I worked with a guy that claimed he reloaded his 357 cases by filling the case and wiping any extra off the case mouth. I don’t know what powder he used but I made sure I was never shooting anywhere where he was present. He managed to eliminate himself in a solo motorcycle accident before he lost any fingers or eyes.
……sometimes motorcycles riders are referred to as “donor cycles” check the back of their driver licenses,,,,,just sayin’
Make sure your case length is within specification and that there are no odd or damaged cases in your load batch. I like to deprime and clean my cases as a separate step; then inspect or separate case makes if I desire prior to reloading. I also like to seat primers using a hand primer to spot any cases that allow the primer to seat too easily. If I encounter a case where the primer seats without the standard tension, I mark the case, shoot it separately and cull it after firing. Before starting verify your cartridge load data, powder data, bullet data, and scale settings. Using the wrong load data, using the wrong powder, or setting your powder scale can be serious mistakes. If you occasionally use both magnum primers and standard primers verify you are using the correct primer. Don’t have components setting around that are not being used for the current load, (one powder, correct primers & bullets). Load one round after verifying the powder charge, then adjust and verify bullet seating, (and crimping if used). Do this a second time; if everything is correct your ready to start reloading. While I do use a turret press with a powder measure for handgun loads I like to verify there is a powder charge in the case before I hand place each bullet over the case mouth. A bright light above the press makes short work of this operation.
I’ve been reloading for 40 years – which really means I’ve had a lot of time to possibly pick up bad habits. But, I do find that OCD does come in handy with reloading. With rifle, I weigh each charge and use a powder trickler. Why do I do this? I load for accuracy and I don’t care how long it takes – it is my hobby, after all.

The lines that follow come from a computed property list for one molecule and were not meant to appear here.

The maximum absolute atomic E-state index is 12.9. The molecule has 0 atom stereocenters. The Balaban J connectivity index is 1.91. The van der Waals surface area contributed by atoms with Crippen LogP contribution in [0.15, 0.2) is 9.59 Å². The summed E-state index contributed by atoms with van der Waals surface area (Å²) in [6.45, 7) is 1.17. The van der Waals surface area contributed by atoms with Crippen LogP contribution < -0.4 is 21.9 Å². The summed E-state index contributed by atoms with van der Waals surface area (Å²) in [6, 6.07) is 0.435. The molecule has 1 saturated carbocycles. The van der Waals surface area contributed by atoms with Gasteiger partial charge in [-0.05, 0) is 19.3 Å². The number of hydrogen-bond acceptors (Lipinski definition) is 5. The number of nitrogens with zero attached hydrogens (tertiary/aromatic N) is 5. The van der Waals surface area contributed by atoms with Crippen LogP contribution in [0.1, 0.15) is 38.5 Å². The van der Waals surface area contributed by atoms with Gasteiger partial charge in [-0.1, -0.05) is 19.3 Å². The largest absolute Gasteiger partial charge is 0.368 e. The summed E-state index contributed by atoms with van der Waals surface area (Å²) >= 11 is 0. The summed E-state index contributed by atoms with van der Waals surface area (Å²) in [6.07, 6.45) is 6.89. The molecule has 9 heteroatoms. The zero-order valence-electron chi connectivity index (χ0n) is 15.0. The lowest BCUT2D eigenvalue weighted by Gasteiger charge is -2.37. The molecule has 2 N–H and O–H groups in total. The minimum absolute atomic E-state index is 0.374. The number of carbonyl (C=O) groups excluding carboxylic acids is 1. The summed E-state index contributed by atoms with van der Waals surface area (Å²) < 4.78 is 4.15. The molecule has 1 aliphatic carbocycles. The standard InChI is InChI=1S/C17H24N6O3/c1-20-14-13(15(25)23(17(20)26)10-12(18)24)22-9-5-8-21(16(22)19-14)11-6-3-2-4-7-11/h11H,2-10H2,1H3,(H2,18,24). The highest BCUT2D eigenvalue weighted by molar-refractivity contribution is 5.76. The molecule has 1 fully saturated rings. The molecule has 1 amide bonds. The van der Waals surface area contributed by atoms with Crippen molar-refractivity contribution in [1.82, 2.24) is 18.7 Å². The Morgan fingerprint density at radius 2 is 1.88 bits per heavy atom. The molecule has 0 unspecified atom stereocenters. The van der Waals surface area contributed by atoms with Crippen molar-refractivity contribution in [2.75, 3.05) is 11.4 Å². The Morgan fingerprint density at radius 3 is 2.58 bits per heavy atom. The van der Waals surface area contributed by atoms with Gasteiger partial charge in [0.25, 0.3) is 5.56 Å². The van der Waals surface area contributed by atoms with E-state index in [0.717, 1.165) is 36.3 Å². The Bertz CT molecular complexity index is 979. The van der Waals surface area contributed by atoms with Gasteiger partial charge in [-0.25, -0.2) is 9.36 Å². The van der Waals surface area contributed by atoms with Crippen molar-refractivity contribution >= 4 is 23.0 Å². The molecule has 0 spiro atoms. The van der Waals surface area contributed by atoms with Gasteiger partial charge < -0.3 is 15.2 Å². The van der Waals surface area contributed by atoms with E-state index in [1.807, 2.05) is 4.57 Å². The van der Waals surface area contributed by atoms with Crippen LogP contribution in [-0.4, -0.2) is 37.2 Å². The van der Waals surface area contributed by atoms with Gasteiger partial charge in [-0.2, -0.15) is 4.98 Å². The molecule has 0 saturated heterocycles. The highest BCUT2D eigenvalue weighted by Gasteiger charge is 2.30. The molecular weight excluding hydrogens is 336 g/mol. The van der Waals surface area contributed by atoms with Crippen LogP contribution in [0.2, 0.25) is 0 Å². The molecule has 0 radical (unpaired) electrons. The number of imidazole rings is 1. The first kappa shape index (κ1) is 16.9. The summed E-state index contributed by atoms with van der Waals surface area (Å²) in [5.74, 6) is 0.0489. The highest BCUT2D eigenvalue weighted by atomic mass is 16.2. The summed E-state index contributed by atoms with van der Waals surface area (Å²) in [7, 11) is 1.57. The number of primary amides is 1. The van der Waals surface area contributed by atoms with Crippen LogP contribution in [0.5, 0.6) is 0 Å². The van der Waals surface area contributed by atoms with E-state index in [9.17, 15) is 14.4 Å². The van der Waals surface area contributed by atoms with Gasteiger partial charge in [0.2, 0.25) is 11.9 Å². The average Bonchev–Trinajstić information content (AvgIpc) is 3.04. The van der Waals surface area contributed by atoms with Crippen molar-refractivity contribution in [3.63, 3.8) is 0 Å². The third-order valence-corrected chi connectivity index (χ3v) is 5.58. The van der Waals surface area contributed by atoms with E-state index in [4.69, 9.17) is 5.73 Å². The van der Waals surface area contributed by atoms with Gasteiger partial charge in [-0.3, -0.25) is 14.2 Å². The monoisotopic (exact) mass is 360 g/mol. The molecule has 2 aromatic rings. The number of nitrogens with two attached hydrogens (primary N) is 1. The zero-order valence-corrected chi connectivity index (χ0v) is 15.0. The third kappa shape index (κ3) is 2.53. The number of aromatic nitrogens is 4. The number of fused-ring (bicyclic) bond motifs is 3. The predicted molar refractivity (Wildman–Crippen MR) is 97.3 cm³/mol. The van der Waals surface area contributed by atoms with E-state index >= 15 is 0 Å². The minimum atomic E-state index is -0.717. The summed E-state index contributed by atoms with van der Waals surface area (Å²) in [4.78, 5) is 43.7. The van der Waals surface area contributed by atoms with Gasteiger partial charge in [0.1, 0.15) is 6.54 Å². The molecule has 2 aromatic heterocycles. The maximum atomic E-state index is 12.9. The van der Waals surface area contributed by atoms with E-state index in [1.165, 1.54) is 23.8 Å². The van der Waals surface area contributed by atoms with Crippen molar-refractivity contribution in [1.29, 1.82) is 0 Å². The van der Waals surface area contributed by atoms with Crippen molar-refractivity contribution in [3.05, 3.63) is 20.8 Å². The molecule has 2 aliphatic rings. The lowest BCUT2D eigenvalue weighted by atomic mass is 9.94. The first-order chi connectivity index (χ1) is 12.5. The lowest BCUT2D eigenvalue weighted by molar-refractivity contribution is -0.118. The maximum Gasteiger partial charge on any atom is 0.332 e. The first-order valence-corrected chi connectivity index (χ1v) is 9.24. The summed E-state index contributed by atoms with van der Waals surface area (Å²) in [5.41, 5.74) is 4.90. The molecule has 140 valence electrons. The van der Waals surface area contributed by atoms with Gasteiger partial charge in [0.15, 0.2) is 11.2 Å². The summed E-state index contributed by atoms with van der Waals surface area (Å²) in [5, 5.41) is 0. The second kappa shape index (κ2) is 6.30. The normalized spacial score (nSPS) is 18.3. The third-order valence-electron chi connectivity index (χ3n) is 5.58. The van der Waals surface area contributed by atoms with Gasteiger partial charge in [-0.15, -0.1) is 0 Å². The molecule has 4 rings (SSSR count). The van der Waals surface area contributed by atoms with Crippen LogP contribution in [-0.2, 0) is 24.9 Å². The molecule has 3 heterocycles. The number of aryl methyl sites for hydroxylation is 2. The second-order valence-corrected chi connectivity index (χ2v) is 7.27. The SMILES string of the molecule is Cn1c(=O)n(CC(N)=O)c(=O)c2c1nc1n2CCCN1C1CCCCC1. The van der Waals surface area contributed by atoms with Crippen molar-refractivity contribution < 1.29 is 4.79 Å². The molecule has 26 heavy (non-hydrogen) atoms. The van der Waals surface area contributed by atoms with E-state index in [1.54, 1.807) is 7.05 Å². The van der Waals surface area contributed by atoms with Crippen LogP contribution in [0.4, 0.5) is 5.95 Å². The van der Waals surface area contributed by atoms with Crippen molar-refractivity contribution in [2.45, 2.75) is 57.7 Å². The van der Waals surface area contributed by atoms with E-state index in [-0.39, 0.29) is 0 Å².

Several months ago, I transposed the tenths digit with the units digit, so instead of 23.5 gr, I was loading 25.3 gr. I loaded 5 rounds and OCD required my to double check the load AGAIN. I just pulled the bullets and reset my scale to 23.5 gr.
Now, I am in the habit of deciding on the load from the manual, writing it on the label for the ammo box, recomparing it with the manual and then setting my balance scale and throwing a charge to weigh, and then double checking it on an electronic scale and rechecking the results with the loading manual. In 40 years, I haven’t destroyed a firearm or had to pull bullets on a bunch of rounds.
For pistol, on a progressive loader, I weigh the first few charges, then visually inspect each case for powder before setting a bullet on top.
Best advice – don’t be in a hurry! Speed Kills!
I may have to invest in a Culver type meter. Especially with pistol, I find that i measure more than i meter. Then compare weights on a manual scale because i don’t fully trust the digital. Using titegroup, a couple tenths of a grain can make a big difference.
My big mistake some time ago was not clearing the bench and having a routine for doing it. I mistakenly poured some left over fast pistol powder into my rifle powder while switching cartridges. There wasnt a lot, but it was enough. 3000fps out of a 11.5 inch barrel should have been reason to stop. The next round thankfully blew out the magazine and cracked the case. No injury. I had to dismantle almost 1000 rounds. That was mistake #2 not keeping meticulous records around each batch i ran.